I would like to highlight the law that was quoted in this case because a careful review of it is very useful.  Don’t ever get too comfortable – reviewing the law over and over again is a process that will sharpen your skills when it comes to assessment and identifying risk on any claim.

[126]     The plaintiff does not need to establish that the defendant was the sole cause of the injury, as long as he establishes the defendant was a cause of the injury beyond the de minimus range. As summarized in Dhillon v. Song, 2016 BCSC 486 (CanLII):

[140]   The plaintiff must prove on a balance of probabilities that the defendants’ negligence caused or materially contributed to an injury. The defendants’ negligence need not be the sole cause of the injury so long as it is part of the cause beyond the range of de minimus. Causation need not be determined by scientific precision: Athey v. Leonati, 1996 CanLII 183 (SCC), [1996] 3 S.C.R. 458 at paras. 13-17.

[141]   The primary test for causation is the “but for” test. But for the defendant’s negligence, would the plaintiff have suffered the injury? This test recognizes that compensation for negligent conduct should only occur where a substantial connection between the injury and the defendant’s conduct is present: Resurfice Corp. v. Hanke, 2007 SCC 7 (CanLII) at paras. 21-23. Causation must be established on a balance of probabilities before damages are assessed. As McLachlin C.J.C. stated in Blackwater v. Plint, 2005 SCC 58 (CanLII) at para. 78:

… Even though there may be several tortious and non-tortious causes of injury, so long as the defendant’s act is a cause of the plaintiff’s damage, the defendant is fully liable for that damage. The rules of damages then consider what the original position of the plaintiff would have been. The governing principle is that the defendant need not put the plaintiff in a better position than his original position and should not compensate the plaintiff for any damages he would have suffered anyway:Athey.

[127]      As T.W.N.A. v. Canada (Ministry of Indian Affairs), 2003 BCCA 670 (CanLII) notes at para. 28, “[A] pre-existing condition, whether it is quiescent or active, is part of the plaintiff’s original position”. The court adds a further useful comment at para. 48:

… Whether manifest or not, a weakness inherent in a plaintiff that might realistically cause or contribute to the loss claimed regardless of the tort is relevant to the assessment of damages. It is a contingency that should be accounted for in the award. Moreover, such a contingency does not have to be proven to a certainty. Rather, it should be given weight according to its relative likelihood.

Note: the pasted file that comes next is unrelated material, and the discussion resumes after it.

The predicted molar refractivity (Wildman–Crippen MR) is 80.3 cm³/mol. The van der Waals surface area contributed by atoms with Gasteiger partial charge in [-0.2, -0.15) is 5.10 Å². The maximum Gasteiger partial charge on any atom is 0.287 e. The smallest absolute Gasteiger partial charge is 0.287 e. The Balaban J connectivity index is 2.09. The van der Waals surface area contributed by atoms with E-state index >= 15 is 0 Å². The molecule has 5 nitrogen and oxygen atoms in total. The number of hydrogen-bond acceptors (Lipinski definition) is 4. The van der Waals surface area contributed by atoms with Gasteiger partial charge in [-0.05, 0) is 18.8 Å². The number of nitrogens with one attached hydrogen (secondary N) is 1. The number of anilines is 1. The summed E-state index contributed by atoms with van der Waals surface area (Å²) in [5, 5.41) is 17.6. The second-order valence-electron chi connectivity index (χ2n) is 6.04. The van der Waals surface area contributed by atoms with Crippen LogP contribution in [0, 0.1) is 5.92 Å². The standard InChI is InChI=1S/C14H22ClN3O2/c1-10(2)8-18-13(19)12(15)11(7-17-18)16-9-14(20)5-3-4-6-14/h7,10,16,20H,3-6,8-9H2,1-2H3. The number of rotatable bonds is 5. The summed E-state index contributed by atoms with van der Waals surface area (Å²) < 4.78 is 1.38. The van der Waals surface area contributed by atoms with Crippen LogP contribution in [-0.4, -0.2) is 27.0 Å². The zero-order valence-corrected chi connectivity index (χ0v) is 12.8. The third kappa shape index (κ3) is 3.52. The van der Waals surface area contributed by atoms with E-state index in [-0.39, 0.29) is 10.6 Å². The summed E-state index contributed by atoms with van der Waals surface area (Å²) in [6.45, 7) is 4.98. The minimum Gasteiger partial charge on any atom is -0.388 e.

[128]     On this point, it is also helpful to set out the thin skull and crumbling skull doctrines as defined by the Supreme Court of Canada in Athey v. Leonati, 1996 CanLII 183 (SCC), [1996] 3 S.C.R. 458:

(5) The Thin Skull and “Crumbling Skull” Doctrines

[34]      The respondents argued that the plaintiff was predisposed to disc herniation and that this is therefore a case where the “crumbling skull” rule applies. The “crumbling skull” doctrine is an awkward label for a fairly simple idea. It is named after the well-known “thin skull” rule, which makes the tortfeasor liable for the plaintiff’s injuries even if the injuries are unexpectedly severe owing to a pre-existing condition. The tortfeasor must take his or her victim as the tortfeasor finds the victim, and is therefore liable even though the plaintiff’s losses are more dramatic than they would be for the average person.

[35]      The so-called “crumbling skull” rule simply recognizes that the pre-existing condition was inherent in the plaintiff’s “original position”. The defendant need not put the plaintiff in a position better than his or her original position. The defendant is liable for the injuries caused, even if they are extreme, but need not compensate the plaintiff for any debilitating effects of the pre-existing condition which the plaintiff would have experienced anyway. The defendant is liable for the additional damage but not the pre-existing damage: Cooper-Stephenson, supra, at pp. 779-780 and John Munkman, Damages for Personal Injuries and Death (9th ed. 1993), at pp. 39-40. Likewise, if there is a measurable risk that the pre-existing condition would have detrimentally affected the plaintiff in the future, regardless of the defendant’s negligence, then this can be taken into account in reducing the overall award: Graham v. Rourke, supra; Malec v. J. C. Hutton Proprietary Ltd., supra; Cooper-Stephenson, supra, at pp. 851-852. This is consistent with the general rule that the plaintiff must be returned to the position he would have been in, with all of its attendant risks and shortcomings, and not a better position.